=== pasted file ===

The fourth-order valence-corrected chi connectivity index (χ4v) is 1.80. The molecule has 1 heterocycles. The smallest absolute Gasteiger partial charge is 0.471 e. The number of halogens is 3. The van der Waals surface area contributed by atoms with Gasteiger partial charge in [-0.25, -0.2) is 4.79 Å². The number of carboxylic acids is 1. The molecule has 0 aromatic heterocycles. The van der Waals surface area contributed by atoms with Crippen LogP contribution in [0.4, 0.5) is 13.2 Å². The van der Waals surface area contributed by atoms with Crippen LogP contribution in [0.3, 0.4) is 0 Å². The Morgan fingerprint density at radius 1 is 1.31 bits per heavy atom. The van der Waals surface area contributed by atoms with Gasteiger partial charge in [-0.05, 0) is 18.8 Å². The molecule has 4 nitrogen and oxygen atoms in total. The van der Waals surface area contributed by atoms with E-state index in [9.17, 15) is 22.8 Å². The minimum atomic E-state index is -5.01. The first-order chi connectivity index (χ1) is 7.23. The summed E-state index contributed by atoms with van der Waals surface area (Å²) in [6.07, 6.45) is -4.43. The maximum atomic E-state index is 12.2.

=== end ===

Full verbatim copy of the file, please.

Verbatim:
The fourth-order valence-corrected chi connectivity index (χ4v) is 1.80. The molecule has 1 heterocycles. The smallest absolute Gasteiger partial charge is 0.471 e. The number of halogens is 3. The van der Waals surface area contributed by atoms with Gasteiger partial charge in [-0.25, -0.2) is 4.79 Å². The number of carboxylic acids is 1. The molecule has 0 aromatic heterocycles. The van der Waals surface area contributed by atoms with Crippen LogP contribution in [0.4, 0.5) is 13.2 Å². The van der Waals surface area contributed by atoms with Crippen LogP contribution in [0.3, 0.4) is 0 Å². The Morgan fingerprint density at radius 1 is 1.31 bits per heavy atom. The van der Waals surface area contributed by atoms with Gasteiger partial charge in [-0.05, 0) is 18.8 Å². The molecule has 4 nitrogen and oxygen atoms in total. The van der Waals surface area contributed by atoms with E-state index in [9.17, 15) is 22.8 Å². The minimum atomic E-state index is -5.01. The first-order chi connectivity index (χ1) is 7.23. The summed E-state index contributed by atoms with van der Waals surface area (Å²) in [6.07, 6.45) is -4.43. The maximum atomic E-state index is 12.2.